Concord native Michael Eury's new book examines the history of his hometown and ties the city's mill roots to today using vintage photographs.
Eury, executive director of Historic Cabarrus Association and the Concord Museum, sifted through more than 2,000 photographs from museum archives, private collections and local institutions. He whittled that number down in seven months and wrote the book about a month after.
"Images of America: Concord" is a 128-page softcover book that includes 200 black-and-white photographs from the city's past and present. It goes on sale March 14 through Arcadia Publishing, known for its regional history books.
The book's six chapters are "The Making of a Mill Town," "An Era of Progress," "The Home Front (World War II)," "Concord Schools," "Concord Businesses" and "An All-American City (post-World War II community photos)." The photos depict early views of Concord and track the city's development and its influential citizens throughout the 20th century.
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"The introduction surveys Concord's history from the mid-1700s, but the earliest photographs are from the 1870s," said Eury. "The lion's share of the photographs are from the 20th century, but the last two photos are of the 2010 groundbreaking of the Concord Rotary Club's 'Everybody Plays' accessible playground at McGee Park, and of the Avett Brothers."
An entertainment-publishing industry veteran for more than 20 years, Eury has written or co-written nine other books and edited and/or written hundreds of periodicals. He calls his latest book a love letter to his hometown. Local journalist and historian Helen Arthur-Cornett wrote the foreword. The book retails for $21.99 and will be available at major retail and online bookstores and in the Concord Museum's gift shop.
Eury answered five questions for Cabarrus News in honor of the book's upcoming release and to promote a handful of meet-the-author events.
Q. What was one of the most interesting things you discovered while doing research for this book?
A. "Viewing Concord's history through photographs allowed an intimate perspective that sometimes took me beyond the depicted event and reminded me that our past is a collection of personal stories.
"Case in point: Long-timers will recall the Efird building fire in downtown Concord in April 1978, but a photo I found in the Fire Department's archives of an evacuation being made at the burning building's neighbor, Porter Drug Co., made me realize how a fire doesn't affect merely one building."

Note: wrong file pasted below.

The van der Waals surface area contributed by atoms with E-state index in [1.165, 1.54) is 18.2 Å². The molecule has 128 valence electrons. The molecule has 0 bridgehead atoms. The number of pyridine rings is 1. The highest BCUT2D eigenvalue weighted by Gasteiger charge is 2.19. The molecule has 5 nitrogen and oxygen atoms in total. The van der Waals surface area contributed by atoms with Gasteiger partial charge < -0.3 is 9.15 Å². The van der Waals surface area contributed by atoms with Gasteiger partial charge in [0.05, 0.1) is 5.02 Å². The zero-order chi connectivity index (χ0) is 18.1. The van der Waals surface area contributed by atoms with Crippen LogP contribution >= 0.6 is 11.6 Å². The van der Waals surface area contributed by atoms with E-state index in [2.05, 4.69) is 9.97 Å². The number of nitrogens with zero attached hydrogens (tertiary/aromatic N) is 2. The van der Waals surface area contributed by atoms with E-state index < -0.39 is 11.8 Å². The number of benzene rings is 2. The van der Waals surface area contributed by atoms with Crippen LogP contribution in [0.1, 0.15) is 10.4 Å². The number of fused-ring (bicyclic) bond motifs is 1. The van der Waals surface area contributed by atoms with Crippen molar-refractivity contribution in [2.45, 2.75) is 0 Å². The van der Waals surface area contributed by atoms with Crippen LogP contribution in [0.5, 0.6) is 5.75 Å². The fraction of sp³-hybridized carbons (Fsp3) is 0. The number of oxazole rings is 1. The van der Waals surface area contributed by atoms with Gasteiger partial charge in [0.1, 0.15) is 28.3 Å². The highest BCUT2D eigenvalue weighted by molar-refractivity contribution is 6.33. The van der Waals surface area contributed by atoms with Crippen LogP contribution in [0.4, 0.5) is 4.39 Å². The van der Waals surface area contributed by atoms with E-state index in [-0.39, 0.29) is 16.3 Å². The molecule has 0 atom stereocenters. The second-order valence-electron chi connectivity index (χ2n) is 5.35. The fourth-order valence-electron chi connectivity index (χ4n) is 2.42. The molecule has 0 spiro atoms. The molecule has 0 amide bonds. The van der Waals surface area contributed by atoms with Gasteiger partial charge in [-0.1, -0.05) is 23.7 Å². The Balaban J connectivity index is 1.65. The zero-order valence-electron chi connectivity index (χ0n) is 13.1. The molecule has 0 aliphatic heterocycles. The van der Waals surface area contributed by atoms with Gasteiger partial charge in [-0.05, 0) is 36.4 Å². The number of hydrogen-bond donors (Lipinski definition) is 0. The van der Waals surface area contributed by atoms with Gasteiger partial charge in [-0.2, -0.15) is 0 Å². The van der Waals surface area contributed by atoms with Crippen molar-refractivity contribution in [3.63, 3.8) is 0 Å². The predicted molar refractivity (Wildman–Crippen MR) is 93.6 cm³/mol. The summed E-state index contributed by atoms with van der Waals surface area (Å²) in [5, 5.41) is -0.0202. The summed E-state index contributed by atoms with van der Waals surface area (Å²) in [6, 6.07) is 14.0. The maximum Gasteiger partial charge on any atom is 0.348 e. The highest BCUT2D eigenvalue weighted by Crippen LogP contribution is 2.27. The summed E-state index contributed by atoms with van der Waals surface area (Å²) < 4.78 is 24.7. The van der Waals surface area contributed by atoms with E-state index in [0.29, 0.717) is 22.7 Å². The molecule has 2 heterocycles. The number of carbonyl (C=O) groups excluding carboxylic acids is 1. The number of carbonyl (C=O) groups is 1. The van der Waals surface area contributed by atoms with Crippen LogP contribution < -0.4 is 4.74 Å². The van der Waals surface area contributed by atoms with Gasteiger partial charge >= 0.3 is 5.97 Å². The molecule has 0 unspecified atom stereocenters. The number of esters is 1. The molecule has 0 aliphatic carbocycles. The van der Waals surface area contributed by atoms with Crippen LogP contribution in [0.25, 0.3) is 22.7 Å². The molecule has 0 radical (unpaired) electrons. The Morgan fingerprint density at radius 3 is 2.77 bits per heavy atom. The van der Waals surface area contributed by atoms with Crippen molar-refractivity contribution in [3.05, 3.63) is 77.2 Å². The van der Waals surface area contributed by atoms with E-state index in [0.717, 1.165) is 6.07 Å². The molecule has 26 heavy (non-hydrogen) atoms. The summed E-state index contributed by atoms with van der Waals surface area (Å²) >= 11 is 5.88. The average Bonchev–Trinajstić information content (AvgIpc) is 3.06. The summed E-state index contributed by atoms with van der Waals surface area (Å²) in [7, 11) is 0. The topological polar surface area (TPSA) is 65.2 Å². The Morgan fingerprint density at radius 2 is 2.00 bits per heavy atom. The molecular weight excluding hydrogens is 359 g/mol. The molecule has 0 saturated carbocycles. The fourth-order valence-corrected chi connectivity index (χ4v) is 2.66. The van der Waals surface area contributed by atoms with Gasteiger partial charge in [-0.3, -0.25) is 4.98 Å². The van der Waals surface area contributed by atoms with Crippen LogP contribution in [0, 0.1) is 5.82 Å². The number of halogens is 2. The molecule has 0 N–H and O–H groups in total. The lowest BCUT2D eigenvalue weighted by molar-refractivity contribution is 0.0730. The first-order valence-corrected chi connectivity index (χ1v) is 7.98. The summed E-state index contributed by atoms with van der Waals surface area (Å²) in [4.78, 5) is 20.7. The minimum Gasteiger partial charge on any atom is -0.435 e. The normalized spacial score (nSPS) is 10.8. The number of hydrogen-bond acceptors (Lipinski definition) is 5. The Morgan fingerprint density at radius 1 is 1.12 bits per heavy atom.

Q. Why did you take on the project and what's next?
"Arcadia Publishing decided to produce a Concord photo-history book in its "Images of America" imprint and they approached me for author recommendations. I'm a published author with over twenty years of writing and editing experience and wanted to take this on myself, especially since such a project had been on my to-do list. The Board of Directors of Historic Cabarrus kindly OK'd my doing the book.
"What's next? A 2012 Historic Cabarrus Photo Calendar, featuring 12 vintage photos from the county. It will be produced late this year and be on sale at the Concord Museum, although members of Historic Cabarrus Association will receive a complimentary copy."
Q. Was there anything you left out that you wish you could go back and add?
"I'm very happy with the book as-is and hope the community embraces its visual tour of our past. Narrowing Concord's 200-plus-year history into a 200-photo narrative wasn't easy, and after considering roughly 2,000 photos for print, there simply wasn't enough space to include them all. I'm keeping my fingers crossed for a second volume, because there are hundreds of additional photos waiting to be shared."
Q. Give a brief summary of the book and describe its intended audiences.
"(My book) surveys Concord's story through vintage, and a few recent, photographs, starting with a 19th-century image of downtown Concord and ending with our local-boys-made-good, the Avett Brothers. This book will appeal to those who grew up in Concord, as it looks back at their roots and ancestors, and in many cases themselves, and will also appeal to newcomers curious about the histories of local buildings, schools, businesses and organizations."
Q. What do you want people to know most about the book and our former residents and their history?
"That Concordians are wonderful. The book's photos show that the people of yesteryear were committed to making Concord a great place in which to live and work. The photo contributors - the people of today - kindly opened their doors to me, allowing me to borrow their personal family photos or images from their private collections, as did organizations such as the police and fire Departments, Barber-Scotia College and the Boys and Girls Club. Producing this book was the greatest privilege of my career."
About the author
Known during his youth as Mickey Eury, Michael Eury, 53, is the son of Aggie and the late Ray H. Eury. He graduated from Concord High School in 1975 and from East Carolina University in 1980. He has been married to his wife, Rose, for 24 years. His younger brother, John, is a reference librarian at the Cabarrus County Public Library's Concord branch.
Michael was an editor at DC Comics and Dark Horse Comics. He edits Back Issue, a pop-culture magazine about retro comic books and related media. It's published eight times a year by TwoMorrows Publishing. He is a Concord Rotary Club member and attends Forest Hill United Methodist Church
He has written projects for Nike, Toys R Us, Warner Bros. Worldwide Publishing, the Microsoft Network, Marvel Comics, and Hearing Loss Magazine.
He volunteers as state president of the Hearing Loss Association of North Carolina, a nonprofit organization.